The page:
That’s right. Standardized tests are, like all tests, supposed to tell us how well a student is doing, right? To show us where the student is struggling, so we can focus our instruction on that area and help the student improve? Right: except standardized tests don’t do that any more, because they don’t reveal their questions, nor do they show a student’s right and wrong answers. The scores on standardized tests are also becoming more obtuse: test companies wish to preserve their market, and so they make their score reports esoteric, in order to ensure that people require the company’s services to interpret the test scores. Students don’t get a 70%, a 95%, or an A; they get a number without any context at all. Either a percentile rank, which tells you how well you did in comparison with other students, or you get a raw score that means essentially nothing. When I taught in Oregon and pushed my students through the proprietary Oregon reading test, the OAKS (Oregon Assessment of Knowledge and Skills, isn’t that clever; if test companies and others who sell education materials excel at anything, it is generating semi-clever acronyms.), they got their score automatically at the end of the 54-question multiple choice test. The highest score I ever saw was a 274. The lowest score I ever saw was a 206. So you tell me what that means. Sure, 274 is higher than 206. But does the 206 mean that the student got nothing right? Did the 274 student get everything right? Does that mean the 274 needs no further instruction in reading? Does the 206 kid go back to elementary school? Who knows: the range of scores is wider than the number of questions on the test. It’s not even a matter of multiple points, or partial credit; it’s a multiple choice test. And even if I could know how many questions a student got right or wrong, I don’t get to see the questions, because of fears about test security, because the testing company doesn’t want to have to create entirely new tests every year because that’s expensive. So all I as the teacher know is: the student got a low score on the reading test. Tell me how I plan instruction to help that student improve.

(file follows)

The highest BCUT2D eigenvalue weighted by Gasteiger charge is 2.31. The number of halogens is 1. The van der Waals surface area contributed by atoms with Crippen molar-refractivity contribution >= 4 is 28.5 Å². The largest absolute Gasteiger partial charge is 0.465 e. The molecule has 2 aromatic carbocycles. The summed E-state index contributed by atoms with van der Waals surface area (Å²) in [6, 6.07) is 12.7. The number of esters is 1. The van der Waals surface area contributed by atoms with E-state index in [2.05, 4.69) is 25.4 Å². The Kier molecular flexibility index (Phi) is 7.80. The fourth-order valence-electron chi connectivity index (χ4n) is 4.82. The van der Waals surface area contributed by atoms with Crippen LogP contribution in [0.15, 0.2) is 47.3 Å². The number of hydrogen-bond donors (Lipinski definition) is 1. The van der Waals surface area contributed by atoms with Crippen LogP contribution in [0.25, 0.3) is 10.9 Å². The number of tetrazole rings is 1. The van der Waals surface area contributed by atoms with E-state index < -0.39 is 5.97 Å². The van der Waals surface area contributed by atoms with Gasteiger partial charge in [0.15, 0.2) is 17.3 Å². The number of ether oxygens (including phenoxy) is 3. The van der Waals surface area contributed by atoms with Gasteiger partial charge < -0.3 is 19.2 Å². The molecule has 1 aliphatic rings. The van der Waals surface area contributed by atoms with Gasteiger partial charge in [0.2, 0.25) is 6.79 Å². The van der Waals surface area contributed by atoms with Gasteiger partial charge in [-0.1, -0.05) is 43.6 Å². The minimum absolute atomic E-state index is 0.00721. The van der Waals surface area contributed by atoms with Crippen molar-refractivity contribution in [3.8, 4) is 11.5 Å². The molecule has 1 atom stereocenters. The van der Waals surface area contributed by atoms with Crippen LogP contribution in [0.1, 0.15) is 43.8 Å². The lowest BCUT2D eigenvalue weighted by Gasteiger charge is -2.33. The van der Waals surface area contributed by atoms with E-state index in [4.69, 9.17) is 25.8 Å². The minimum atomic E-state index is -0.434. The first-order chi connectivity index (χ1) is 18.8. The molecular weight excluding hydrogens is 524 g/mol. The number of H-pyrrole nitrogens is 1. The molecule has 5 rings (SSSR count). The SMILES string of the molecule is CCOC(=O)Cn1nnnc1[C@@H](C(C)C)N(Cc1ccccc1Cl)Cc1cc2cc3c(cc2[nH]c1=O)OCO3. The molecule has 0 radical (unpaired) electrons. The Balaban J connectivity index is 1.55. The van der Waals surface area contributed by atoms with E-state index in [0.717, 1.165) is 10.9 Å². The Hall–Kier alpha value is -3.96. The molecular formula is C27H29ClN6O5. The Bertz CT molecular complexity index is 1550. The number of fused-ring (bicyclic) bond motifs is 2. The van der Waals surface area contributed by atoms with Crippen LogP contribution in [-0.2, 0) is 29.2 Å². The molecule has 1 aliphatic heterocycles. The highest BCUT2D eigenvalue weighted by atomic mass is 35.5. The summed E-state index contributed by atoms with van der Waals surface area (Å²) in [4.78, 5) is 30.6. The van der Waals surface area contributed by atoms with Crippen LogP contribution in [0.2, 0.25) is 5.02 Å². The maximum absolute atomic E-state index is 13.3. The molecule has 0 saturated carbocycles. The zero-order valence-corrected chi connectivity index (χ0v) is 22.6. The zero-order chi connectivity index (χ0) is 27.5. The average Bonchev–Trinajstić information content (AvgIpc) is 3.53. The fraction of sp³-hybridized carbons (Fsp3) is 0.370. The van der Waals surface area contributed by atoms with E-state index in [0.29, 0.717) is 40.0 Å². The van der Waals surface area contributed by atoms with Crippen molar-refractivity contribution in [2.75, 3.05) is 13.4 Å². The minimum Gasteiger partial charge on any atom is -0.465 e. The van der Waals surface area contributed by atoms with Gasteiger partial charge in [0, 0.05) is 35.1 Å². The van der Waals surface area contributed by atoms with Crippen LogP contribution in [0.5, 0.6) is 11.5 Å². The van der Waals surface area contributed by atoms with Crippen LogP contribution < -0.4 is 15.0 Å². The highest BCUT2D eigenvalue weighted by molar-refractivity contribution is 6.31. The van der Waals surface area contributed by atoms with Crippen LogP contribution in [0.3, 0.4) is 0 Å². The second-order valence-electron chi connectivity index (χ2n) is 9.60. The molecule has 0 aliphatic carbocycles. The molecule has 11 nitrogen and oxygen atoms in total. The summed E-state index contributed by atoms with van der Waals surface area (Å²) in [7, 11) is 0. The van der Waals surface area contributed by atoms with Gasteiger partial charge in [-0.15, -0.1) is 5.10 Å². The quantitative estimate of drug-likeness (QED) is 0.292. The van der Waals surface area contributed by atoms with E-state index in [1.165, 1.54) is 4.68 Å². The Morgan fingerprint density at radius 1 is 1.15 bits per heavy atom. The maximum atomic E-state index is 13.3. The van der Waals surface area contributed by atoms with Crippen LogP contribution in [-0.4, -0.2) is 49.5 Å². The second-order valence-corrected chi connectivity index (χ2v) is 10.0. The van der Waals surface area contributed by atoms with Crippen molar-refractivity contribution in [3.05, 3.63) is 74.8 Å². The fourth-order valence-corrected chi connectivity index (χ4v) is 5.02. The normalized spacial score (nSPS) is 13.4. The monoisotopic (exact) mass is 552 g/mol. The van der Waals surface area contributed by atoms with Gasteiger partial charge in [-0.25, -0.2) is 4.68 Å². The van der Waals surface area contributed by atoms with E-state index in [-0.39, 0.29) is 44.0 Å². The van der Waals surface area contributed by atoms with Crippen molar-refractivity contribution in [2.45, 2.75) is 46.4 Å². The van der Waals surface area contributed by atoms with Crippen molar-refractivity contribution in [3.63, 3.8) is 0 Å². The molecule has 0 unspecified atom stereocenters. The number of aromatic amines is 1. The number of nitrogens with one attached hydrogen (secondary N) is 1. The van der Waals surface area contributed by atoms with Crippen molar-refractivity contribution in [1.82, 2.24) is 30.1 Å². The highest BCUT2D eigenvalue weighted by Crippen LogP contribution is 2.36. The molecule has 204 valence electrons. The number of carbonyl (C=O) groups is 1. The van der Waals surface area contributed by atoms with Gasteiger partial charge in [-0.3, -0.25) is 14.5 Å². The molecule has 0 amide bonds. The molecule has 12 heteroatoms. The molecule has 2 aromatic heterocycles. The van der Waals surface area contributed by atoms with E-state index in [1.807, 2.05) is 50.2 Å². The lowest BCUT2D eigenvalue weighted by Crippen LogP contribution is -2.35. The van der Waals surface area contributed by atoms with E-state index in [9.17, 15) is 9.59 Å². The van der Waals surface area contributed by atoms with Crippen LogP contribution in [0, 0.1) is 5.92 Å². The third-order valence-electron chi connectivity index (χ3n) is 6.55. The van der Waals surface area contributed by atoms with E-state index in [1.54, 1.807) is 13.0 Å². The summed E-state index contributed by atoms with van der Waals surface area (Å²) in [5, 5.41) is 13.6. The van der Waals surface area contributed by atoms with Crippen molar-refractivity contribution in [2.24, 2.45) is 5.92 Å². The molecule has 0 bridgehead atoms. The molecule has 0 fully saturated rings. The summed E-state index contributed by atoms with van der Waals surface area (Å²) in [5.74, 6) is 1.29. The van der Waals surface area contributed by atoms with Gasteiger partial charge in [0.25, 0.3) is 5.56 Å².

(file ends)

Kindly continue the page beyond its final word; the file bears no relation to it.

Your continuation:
Which brings us, I suppose, to the real problem with standardized tests: students don’t care. It was extremely rare for the students who got the lowest scores to be the ones who actually have the most trouble with reading. Those students, aware of their troubles with the subject, tried harder than anyone else, because they wanted to do well, they wanted to improve, they wanted to succeed. In almost every case, the lowest scores came from those who simply didn’t try on the test, who clicked through the screens guessing randomly rather than paying attention to the (hideously boring) reading passages, because they didn’t think the tests mattered. And they were right: even when I attached a grade in my class to the test scores, it was only one grade, and it didn’t ever change much in the grand scheme of things. Besides, how many of my students really cared about their grades? Cared so much, that is, that they would take two hours to complete a test they could zip through in about twelve minutes? The students who did well were those who wanted to do well on the test; the students who scored the highest generally weren’t my very best students in terms of language ability, but rather my very best students in terms of diligence. What a shock: standardized tests reveal the best standardized students, the ones who respond best to the usual motivators, the ones who can put forth the most consistent effort on the most tedious tasks. The ones who can work without passion and never feel the lack. Essentially, the ones who are the best at not caring: because they can not care, and still complete the task.

Tests do not find the smartest people; they find the best cubicle monkeys, the best worker drones. And perhaps that’s what schools are for: we have surrendered the idea that education builds a meritocracy, that the cream rises to the top, that the very best students at the very best schools are the ones who should be in charge or our companies or our country; no, we’d rather have the guy who swills beer and watches football, the guy who goes to church, the regular Joe as our president, and we’d rather have the guy who shows results in charge of the company – tangible results. Increased profits. Higher test scores.